Year in review: Hawaiʻi’s tourism industry
By: Liam Thropp
13 December 2020
Diamond Head and Waikiki at night; two Honolulu landmarks which are usually bustling with tourists (Photo by Liam Thropp
Hawaiʻi’s visitor arrivals have plummeted from last year.
Data from the Hawaiʻi Tourism Authority indicates that this has been a record-low year for the state’s tourism industry. But while the year 2020 comes to an end, there seem to be many things which have caused the industry to stop. Closure of hotels, clubs, and other tourism attractions meant layoffs, which affected thousands of workers statewide.
From a collection of HTA’s monthly “Hawaii Visitor Statistics Reports”, and other sources, this illustrates Hawaiʻi’s 2020 timeline through the state’s tourism industry. Though it does not touch on the last two months of the year, it provides a holistic view for what the future of Hawaiʻ’s tourism holds in 2021.
International and domestic travel was up compared to 2019’s figures before COVID-19. The state’s tourism industry was set up for success.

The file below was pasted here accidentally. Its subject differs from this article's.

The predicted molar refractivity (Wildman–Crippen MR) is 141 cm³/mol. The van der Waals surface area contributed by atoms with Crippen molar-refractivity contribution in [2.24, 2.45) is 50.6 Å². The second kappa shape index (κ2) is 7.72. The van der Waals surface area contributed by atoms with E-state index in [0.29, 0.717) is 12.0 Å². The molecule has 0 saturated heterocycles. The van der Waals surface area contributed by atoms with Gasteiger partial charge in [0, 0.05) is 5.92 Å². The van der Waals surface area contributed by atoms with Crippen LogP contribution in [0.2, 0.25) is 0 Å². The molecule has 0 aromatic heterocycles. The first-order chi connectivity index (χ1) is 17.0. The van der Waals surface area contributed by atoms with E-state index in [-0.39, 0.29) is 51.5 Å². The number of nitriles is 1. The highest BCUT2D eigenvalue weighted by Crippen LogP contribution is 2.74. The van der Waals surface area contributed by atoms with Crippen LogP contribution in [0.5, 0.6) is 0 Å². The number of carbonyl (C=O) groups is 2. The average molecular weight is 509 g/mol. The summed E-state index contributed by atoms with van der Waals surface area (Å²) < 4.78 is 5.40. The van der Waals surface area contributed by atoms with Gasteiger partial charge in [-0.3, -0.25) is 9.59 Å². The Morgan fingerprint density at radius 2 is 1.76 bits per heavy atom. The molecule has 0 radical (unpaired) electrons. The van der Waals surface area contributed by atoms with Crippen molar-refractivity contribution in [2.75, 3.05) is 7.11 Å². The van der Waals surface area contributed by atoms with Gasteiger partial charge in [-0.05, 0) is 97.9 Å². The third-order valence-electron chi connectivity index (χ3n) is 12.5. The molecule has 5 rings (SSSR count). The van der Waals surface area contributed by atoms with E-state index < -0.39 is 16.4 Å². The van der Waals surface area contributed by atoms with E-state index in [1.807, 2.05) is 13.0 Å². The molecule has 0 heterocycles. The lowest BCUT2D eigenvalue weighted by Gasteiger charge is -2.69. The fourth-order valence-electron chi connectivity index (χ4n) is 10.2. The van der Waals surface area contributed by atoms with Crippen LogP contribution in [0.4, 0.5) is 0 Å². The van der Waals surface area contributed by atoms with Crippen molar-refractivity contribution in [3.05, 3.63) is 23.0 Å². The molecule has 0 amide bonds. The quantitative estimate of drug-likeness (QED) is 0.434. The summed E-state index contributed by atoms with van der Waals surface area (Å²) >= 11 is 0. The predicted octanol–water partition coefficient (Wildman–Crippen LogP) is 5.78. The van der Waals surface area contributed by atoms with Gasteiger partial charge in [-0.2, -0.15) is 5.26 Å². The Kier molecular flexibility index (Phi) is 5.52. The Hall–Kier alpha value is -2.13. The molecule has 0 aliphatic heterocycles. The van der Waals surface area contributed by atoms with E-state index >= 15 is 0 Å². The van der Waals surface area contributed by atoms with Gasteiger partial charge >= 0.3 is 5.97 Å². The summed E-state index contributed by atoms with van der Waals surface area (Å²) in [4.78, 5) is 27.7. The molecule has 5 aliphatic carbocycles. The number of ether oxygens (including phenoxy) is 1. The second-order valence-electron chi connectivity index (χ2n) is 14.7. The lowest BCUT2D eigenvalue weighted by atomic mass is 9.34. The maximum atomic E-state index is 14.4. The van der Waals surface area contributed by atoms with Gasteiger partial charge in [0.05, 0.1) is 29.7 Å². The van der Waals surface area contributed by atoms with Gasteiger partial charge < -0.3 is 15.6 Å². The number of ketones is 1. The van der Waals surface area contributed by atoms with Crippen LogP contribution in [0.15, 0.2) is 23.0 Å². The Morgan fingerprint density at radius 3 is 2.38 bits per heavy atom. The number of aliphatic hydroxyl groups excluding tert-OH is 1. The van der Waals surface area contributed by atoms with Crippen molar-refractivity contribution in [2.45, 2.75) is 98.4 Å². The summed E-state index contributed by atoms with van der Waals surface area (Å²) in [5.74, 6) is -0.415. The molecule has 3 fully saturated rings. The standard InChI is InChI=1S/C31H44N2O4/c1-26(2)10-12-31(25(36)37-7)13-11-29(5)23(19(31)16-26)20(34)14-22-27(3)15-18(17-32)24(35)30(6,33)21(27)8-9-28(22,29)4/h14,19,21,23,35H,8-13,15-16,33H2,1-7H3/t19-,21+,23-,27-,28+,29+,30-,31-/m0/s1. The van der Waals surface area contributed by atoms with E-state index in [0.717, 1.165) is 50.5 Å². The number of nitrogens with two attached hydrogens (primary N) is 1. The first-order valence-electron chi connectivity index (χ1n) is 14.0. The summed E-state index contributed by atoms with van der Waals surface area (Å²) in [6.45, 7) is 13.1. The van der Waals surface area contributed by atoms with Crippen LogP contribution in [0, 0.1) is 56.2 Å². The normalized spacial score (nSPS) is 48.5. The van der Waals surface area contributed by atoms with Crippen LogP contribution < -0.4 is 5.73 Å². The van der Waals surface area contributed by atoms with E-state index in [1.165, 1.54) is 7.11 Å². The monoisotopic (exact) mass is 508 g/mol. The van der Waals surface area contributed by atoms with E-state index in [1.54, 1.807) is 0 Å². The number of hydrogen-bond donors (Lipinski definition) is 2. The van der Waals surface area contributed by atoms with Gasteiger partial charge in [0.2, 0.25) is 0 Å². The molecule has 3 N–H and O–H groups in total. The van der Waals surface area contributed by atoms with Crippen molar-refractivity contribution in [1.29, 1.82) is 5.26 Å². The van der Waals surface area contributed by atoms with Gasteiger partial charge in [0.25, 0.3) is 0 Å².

Hawaiʻi had 51 direct routes in January from multiple airlines to Daniel K. Inouye International Airport, with an average of 249,000 daily visitors (Liam Thropp / Made with Great Circle Map).
Fewer visitors arriving has made for less revenue generated, which has greatly impacted the tourism industry. Domestic travel to Hawaiʻi with a negative COVID-19 test wasn't allowed until October, whereas international travel (with the exception of Japan) remains to be re-opened by the stateʻs government.
Data Refers to the access of these flight routes as of the year 2020. There are 31 airports which have direct flights to Honolulu, all which have been reinstated as direct airport origins since October 15. The State of Hawaii is expected to further open up original flight routes in the beginning of 2021.
Designed by Liam Thropp